Islamic Development Bank and UN agency pledge $250m each to tackle climate change and improve food security

Partnership will co-create financing and investment programmes to address challenges

Stephen Mudoga, 12, the son of a farmer, tries to chase away a swarm of locusts on his farm as he returns home from school, at Elburgon, in Nakuru county, Kenya Wednesday, March 17, 2021. It's the beginning of the planting season in Kenya, but delayed rains have brought a small amount of optimism in the fight against the locusts, which pose an unprecedented risk to agriculture-based livelihoods and food security in the already fragile Horn of Africa region, as without rainfall the swarms will not breed. (AP Photo/Brian Inganga)
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Jeddah-based Islamic Development Bank and UN agency International Fund for Agricultural Development signed a cooperation and co-financing agreement to tackle climate change, improve food and water security and other strategic priorities in common member countries.

The agreement was signed virtually on Wednesday by Bandar Hajjar, IsDB president, and Gilbert F Houngbo, president of IFAD, Saudi Arabia's official news agency SPA reported on Thursday.

As part of the agreement, each of the two institutions will contribute $250 million over the next five years to achieve these goals.

“The renewal of our partnership comes at a time when the world is facing unprecedented socio-economic challenges caused by the Covid-19 pandemic,” Mr Hajjar said.

The IFAD is a specialised agency of the United Nations that works to address poverty and hunger in rural areas of developing countries, while the IsDB is a multilateral development finance institution that is focused on Islamic finance.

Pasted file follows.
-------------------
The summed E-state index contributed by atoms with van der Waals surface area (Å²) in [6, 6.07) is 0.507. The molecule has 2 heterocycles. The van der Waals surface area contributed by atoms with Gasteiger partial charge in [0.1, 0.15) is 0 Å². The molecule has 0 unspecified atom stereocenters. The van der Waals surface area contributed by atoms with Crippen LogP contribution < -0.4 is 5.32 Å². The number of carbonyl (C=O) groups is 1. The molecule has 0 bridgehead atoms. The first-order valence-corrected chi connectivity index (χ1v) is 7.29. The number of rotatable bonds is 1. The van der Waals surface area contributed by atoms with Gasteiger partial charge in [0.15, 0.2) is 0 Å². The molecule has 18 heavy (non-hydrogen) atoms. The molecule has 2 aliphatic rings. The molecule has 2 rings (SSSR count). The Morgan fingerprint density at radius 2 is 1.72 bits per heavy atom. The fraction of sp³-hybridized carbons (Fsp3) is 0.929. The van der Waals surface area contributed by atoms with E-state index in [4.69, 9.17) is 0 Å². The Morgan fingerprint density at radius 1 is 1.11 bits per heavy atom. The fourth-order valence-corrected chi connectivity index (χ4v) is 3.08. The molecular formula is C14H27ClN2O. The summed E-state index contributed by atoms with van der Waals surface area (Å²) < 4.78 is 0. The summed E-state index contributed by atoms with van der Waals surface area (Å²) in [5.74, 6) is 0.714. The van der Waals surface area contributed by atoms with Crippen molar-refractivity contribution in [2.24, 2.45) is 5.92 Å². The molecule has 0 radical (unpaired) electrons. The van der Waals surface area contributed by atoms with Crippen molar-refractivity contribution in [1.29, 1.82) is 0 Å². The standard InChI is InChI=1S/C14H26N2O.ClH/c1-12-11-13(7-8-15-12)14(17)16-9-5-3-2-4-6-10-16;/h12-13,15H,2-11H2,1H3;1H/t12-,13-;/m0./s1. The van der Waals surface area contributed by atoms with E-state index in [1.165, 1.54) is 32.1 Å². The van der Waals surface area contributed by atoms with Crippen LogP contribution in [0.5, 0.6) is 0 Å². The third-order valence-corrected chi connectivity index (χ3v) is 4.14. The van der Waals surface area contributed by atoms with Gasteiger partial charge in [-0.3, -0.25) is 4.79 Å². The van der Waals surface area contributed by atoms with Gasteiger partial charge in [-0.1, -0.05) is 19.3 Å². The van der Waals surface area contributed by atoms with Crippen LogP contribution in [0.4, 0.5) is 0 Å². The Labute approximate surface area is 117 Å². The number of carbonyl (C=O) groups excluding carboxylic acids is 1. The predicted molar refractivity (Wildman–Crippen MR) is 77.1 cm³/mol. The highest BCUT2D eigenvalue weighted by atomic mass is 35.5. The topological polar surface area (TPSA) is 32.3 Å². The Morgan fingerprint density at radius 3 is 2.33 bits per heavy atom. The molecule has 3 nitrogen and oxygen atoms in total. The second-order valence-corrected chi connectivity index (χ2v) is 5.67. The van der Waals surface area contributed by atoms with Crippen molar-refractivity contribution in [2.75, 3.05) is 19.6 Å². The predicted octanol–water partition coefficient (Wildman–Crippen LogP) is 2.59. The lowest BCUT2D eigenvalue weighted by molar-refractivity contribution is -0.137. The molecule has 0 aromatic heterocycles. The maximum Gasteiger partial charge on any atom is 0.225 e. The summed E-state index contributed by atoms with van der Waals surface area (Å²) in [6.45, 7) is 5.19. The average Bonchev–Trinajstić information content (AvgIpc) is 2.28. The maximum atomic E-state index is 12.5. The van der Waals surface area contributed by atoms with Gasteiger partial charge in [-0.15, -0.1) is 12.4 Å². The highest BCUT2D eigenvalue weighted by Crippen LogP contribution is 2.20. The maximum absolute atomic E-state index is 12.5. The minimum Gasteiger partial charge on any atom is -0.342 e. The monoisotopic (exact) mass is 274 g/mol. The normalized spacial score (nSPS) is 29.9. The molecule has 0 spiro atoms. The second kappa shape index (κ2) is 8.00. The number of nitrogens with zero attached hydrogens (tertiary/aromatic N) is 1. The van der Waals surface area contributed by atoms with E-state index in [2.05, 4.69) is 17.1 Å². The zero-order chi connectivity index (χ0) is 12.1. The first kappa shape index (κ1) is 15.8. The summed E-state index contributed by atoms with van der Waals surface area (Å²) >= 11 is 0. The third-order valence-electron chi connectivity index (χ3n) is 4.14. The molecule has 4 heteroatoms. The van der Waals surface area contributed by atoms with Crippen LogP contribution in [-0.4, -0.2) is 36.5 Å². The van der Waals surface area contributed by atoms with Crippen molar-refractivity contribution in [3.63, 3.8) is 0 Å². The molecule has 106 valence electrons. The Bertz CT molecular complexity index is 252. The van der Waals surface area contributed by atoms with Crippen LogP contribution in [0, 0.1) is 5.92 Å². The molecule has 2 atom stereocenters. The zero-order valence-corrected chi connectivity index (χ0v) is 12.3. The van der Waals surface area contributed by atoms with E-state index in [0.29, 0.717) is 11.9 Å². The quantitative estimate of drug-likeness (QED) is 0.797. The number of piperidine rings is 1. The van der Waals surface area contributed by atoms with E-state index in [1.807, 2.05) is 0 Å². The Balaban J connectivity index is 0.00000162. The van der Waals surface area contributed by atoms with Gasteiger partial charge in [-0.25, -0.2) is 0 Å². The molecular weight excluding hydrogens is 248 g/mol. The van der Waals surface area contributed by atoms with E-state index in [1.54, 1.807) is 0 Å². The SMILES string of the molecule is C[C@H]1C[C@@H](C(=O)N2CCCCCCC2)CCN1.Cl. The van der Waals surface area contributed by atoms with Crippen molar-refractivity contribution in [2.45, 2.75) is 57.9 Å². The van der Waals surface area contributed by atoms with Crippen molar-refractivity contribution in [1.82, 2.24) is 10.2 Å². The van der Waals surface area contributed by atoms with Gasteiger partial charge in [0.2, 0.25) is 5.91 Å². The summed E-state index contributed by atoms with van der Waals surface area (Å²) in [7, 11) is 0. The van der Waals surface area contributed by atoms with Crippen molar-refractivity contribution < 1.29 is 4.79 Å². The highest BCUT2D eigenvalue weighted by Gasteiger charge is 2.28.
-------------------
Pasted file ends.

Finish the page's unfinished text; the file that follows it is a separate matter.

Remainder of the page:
The coronavirus pandemic has forced governments around the world to consider ways of re-building more sustainable economies and use the crisis as an opportunity to better tackle climate change challenges.

Countries must take action on climate change now to avert future disasters, accelerate the push for greener economies and boost the economic recovery from the Covid-19 pandemic, the International Monetary Fund's managing director Kristalina Georgieva said.

“Food and water security are strategic priorities for IsDB member countries, most of which are in arid and semi-arid areas. Demographic growth and climate change are increasing the pressure on these vital resources,” Mr Hajjar said.

He added that the IsDB-IFAD partnership will co-create financing and investment programmes that will address these challenges and also help member countries tap into emerging global value chain opportunities to build resilience and create wealth in a post-Covid-19 world.

The agreement will also explore working in areas such as agricultural and rural development, agribusiness, value chain development, improved access to markets and rural financial services, and improved access to employment opportunities, the statement added.